Adrienne Arsht Center for the Performing Arts
Justin Namon

Zoetic Stage has been producing fine work since its inception in 2010, but this past season was the one in which the company really came into its own, establishing itself as a powerhouse incubator of new plays and an accomplished interpreter of canonical classics. The antiwar dramedy Fear Up Harsh opened the season with a proverbial mortar blast of energy, wit, and insight, earning a pair of Carbonell Awards in its wake, including Best New Work for playwright Christopher Demos-Brown. Its followup, Assassins, likewise plumbed comedy from dark scenarios. A standout cast, a spare-no-expense set design, and dynamite costumes brought to life the black humor, complex musicality, and blistering monologues of one of Stephen Sondheim's most controversial musicals. The season continued with one of Michael McKeever's finest comedies, Clark Gable Slept Here, a world-premiere satire about Hollywood that explored the movie industry's myth-making at the expense of its humanity — if such a thing can exist in the plastic Dream Factory. Producing only four shows in its season (The Great God Pan opened after this writing), compared with other companies' five or six, Zoetic had fewer chances to stumble, but the flawlessness of its track record remains impressive and sets an intimidating bar for next year.

Adrienne Arsht Center for the Performing Arts
Justin Namon

Few works, new or established, were as instantly visionary as Christopher Demos-Brown's Fear Up Harsh. The play, which premiered in an acclaimed production at Zoetic Stage, opened on a delirious gamble, in which the carnage of a war zone played in complete blackness, its actions bleeding into the next scene in a traumatic, time-shifting cacophony. The effect was dizzying and whiplash-inducing but never less than compelling, and it set the stage for a Brechtian exercise in the lingering effects of war (and awards) that deservedly won the Best New Work statuette at the 2013 Carbonell Awards. The hierarchies of rank, the politics of medals, the shameful horror of "enhanced interrogation techniques," and the struggles of being a single dad who is also a wheelchair-bound veteran coalesced into a 21st-century American tragedy that was also, when it wanted to be, one of the funniest plays of the year. Demos-Brown's knack for finding believably comic conversational nooks within a more damning, bigger picture cannot be understated; though, as he has said, some of the play's best lines developed from working out the production organically with his cast. Whatever the formula, it played out magnificently on the Arsht Center stage.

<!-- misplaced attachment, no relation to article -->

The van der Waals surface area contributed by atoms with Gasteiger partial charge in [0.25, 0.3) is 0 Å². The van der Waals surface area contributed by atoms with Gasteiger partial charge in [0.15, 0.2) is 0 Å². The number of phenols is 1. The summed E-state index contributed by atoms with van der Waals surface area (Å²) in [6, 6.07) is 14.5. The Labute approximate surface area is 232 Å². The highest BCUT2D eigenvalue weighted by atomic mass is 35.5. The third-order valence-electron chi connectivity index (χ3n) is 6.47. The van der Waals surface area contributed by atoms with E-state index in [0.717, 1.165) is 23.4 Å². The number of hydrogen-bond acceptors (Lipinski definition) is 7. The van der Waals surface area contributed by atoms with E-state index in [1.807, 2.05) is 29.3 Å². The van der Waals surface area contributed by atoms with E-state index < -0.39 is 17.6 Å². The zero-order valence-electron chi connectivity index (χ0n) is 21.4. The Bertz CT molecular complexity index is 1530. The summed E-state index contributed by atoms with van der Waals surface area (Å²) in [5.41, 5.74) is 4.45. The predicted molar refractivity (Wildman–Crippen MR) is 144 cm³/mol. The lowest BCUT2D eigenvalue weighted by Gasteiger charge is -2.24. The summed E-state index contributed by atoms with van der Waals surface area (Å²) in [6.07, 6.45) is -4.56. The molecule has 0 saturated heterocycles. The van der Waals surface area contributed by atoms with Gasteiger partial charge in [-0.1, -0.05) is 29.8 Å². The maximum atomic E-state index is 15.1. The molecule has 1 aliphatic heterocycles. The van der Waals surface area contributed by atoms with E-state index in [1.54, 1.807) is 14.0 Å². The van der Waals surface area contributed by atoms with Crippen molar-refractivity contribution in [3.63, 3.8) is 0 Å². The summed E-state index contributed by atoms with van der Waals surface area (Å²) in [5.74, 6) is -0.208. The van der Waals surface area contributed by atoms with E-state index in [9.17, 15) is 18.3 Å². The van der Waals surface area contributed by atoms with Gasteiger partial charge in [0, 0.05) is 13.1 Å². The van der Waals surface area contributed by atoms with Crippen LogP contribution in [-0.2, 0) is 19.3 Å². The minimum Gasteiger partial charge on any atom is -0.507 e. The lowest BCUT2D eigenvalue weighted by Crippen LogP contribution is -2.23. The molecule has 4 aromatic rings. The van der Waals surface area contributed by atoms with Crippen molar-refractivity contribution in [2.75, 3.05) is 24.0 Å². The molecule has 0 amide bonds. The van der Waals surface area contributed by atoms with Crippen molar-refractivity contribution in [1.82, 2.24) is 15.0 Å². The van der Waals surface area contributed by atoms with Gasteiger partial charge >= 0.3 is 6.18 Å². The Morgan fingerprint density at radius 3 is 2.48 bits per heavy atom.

Elwoods Gastro Pub

John Wynn grew up in Texas, where his brown skin and dark locks led many to mistake him for a Mexican. When he moved to Miami a few years ago, people suddenly decided he was Peruvian. He's actually Vietnamese, but lucky for us, all those years of racial profiling have provided him with a lifetime of laugh-out-loud situations to recount. In 2012, Wynn debuted his comedic web series, Labor Days, which features South Florida's most hilarious funnymen (Daniel Reskin, Lisa Carrao, Orlando Leyba, and others); its premise: Wynn (who plays himself) is mistaken for a Mexican day laborer in a Home Depot parking lot and, after losing his job, is desperate for below-minimum-wage work. In real life, Wynn was laid off as a professor just before his wife gave birth to his now-2-year-old daughter and currently teaches cinematography and editing as an adjunct professor at three schools. Season two of Labor Days is slated to air online in August. And when Wynn isn't shuffling between work and shows, you can find him pretty consistently on the first and third Tuesday of the month at Elwoods Gastro Pub downtown for comedy night.

Twist
E.M.

Pussila's trademark makeup paints a pretty good picture of her onstage personality. Her distinctive eye makeup resembles the wings of a demonic butterfly. It wouldn't look out of place at a Marilyn Manson concert. Her cherry painted lips, almost always arranged in a wide smile, tell a different story. In truth she's equal parts sweet and sour. Whether onstage as MC at Twist's stripper hut or roaming the bar at Mova, she's quick to deliver a cutting remark, but it's always delivered with a laugh and a grin. Her wardrobe can be equally sassy. Sometimes she'll don a bra fashioned into two tip cups. As we all know, a drag queen's bra can never be overstuffed, so don't be afraid to tip this Colombian-born drag veteran next time you see her out.